Andrew Barnard is the recipient of Michigan Technological University’s 2019 Distinguished Teaching Award in the Assistant Professor/Lecturer/Professor of Practice category.
Distinguished Teaching Award
Since 1982, the annual Michigan Tech Distinguished Teaching Award has been awarded in two categories: Associate Professor/ Professor and Lecturer/Professor of Practice/Assistant Professor. The award nomination and review processes are student-driven; finalists are selected based on student ratings regarding quality of instruction. Winners receive $2,500 and a plaque at an awards dinner sponsored by the President’s office in the fall.
Thomas Werner is recipient of Michigan Technological University’s 2019 Distinguished Teaching Award in the Associate Professor/Professor Category.
Barnard, recently promoted to associate professor in the Mechanical Engineering-Engineering (MEEM) department, knows what it’s like to be a Michigan Tech student; he earned both his bachelor’s (2002) and master’s (2004) degrees in mechanical engineering at Tech before heading to Penn State for a PhD in acoustics, work he completed in 2010. Barnard spent eight years as a research associate in the Applied Research Laboratory at Penn State before returning to the MEEM department as an assistant professor in 2014.
Along with his promotion in early May 2019, Barnard was also named the next director of the Great Lakes Research Center, beginning July 1.
"Dr. Barnard is an exceptional teacher who engages students with their learning. I was able to witness Andrew in action on Preview Day where the audience of admitted students and their families had a chance to hear and see his interactive presentation and engage one-on-one afterward. He made a great first impression of what Michigan Tech has to offer. His teaching conveys his genuine curiosity and ongoing interest in using science to engineer solutions to applied problems."
Q: What does this award mean to you?
A: It means a lot to me, especially because it's based on student evaluations. Because they're really the customer, that's who I'm here to help. To me it means that they think I'm doing a good job delivering my content to them, which is really what professors are: content providers. And there are a lot of content providers out there, so it's nice to know I can compete.
"He starts each lecture period with a recap of the last session and an opportunity for students to ask questions."
Q: How would you describe your teaching style?
A: I'm very hands on. I like to have classroom demos and all of my courses have laboratories attached to them. I like to bring my industrial and government experience into the classroom, so I give a lot of examples of things I've seen in the past that relate to topics we're talking about on a given day. I like to be very interactive, like to have lots of questions, and try not to rely too much on PowerPoints, though sometimes I still fall into that trap but I try not to. I'm open to changing the plan so when students have questions, we'll veer off on those and go and explore, which I think they appreciate; we can always tie it back to whatever we're trying to talk about. I think that flexibility is appreciated by students.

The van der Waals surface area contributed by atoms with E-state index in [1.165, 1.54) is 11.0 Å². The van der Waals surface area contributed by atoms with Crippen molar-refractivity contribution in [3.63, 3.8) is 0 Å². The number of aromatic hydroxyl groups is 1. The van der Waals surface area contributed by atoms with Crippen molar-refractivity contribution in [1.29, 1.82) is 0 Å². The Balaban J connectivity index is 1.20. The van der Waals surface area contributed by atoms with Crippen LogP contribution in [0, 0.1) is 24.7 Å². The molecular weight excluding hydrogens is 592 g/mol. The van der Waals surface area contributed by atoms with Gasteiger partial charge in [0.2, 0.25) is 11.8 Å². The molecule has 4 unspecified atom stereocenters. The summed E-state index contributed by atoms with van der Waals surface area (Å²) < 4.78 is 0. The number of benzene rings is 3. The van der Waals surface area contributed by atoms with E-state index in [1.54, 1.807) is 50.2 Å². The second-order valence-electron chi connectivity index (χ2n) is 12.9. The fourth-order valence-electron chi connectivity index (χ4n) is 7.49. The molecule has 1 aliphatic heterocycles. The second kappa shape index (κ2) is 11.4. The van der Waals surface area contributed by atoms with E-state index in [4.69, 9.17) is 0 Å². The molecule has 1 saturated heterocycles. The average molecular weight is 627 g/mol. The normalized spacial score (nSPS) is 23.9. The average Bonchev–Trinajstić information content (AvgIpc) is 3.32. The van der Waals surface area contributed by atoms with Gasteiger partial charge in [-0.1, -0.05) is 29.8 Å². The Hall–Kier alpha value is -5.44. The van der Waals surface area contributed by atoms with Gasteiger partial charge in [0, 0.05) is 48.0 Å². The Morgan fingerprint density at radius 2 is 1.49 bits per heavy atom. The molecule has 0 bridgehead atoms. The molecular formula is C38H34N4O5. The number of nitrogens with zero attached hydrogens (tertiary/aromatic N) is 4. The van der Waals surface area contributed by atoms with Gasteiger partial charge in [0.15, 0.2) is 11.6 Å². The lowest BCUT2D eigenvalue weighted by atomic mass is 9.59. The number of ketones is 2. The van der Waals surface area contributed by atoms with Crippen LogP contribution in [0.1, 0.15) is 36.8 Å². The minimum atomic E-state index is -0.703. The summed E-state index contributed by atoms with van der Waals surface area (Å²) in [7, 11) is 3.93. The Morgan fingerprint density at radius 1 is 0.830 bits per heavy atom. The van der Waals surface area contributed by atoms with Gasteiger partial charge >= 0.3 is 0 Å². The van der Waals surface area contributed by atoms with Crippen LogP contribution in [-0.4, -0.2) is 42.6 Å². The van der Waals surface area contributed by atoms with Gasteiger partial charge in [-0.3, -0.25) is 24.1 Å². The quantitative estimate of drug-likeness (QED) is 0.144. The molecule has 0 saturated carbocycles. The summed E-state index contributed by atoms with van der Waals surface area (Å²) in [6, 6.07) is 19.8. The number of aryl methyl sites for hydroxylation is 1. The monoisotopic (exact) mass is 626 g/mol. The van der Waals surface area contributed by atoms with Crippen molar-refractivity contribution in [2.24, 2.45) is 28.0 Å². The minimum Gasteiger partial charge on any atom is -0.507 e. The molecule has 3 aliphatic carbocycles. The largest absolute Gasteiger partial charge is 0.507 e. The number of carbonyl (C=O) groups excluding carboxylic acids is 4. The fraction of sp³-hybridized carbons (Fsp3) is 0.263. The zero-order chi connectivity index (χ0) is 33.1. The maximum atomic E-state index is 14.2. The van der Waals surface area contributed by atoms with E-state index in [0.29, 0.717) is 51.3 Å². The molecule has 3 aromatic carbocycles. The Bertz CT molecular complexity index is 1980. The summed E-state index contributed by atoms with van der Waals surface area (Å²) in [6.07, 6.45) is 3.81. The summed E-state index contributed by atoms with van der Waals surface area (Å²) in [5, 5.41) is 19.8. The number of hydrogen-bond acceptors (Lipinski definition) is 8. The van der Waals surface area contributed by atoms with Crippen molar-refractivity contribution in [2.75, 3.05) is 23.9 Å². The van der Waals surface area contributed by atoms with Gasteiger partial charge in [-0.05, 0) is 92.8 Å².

Q: Who or what has inspired your hands-on teaching style? Is that how you like to learn?
I come from a long line of teachers. My mother was a kindergarten teacher and both my grandmothers were teachers. When you’re a kindergarten teacher, everything is hands-on or you’re not going to survive the day. But, yes, it is how I like to learn and I had lots of professors that were really good at that, too. I had lots of great professors when I was a student here at Michigan Tech; Chuck Van Karsen is a good example. Chuck was a terrific professor, knew the material back and forth, but would take the time to teach it to you. And was an experimentalist, which is what I am at heart, too, so everything we did related to something that we were doing in the laboratory or some example in class related to something realistic to industry, as opposed to just being an equation. He was always showing us how we can relate the pieces of that equation to things in real life that we touch every day. I thought those types of lessons were really helpful in learning the material, so I try to bring those kinds of things into my classes as well. I've had so many good professors it's hard to single out just a few.
About the Researcher
The other thing that I've been doing lately is experimenting with different grading schemes, which I got the itch for when I took David Olson's class as a student. I took his real analysis class and we did things other than get graded for our scores on assignments, so I've been experimenting with trying to get rid of the percentage grade. I use now what I call a traffic light grading system: green, yellow, red. So if you get green, you get all the points for that assignment, it basically means you did B or better work. If you get a yellow, it means maybe you understand the concepts but you haven't executed them right, or you understand the execution but you don't get the concepts, you didn't put it together right. And then if you get red it means you're totally lost, but it doesn't mean you failed because you have opportunities to then go back and try to redo it to gain some points back.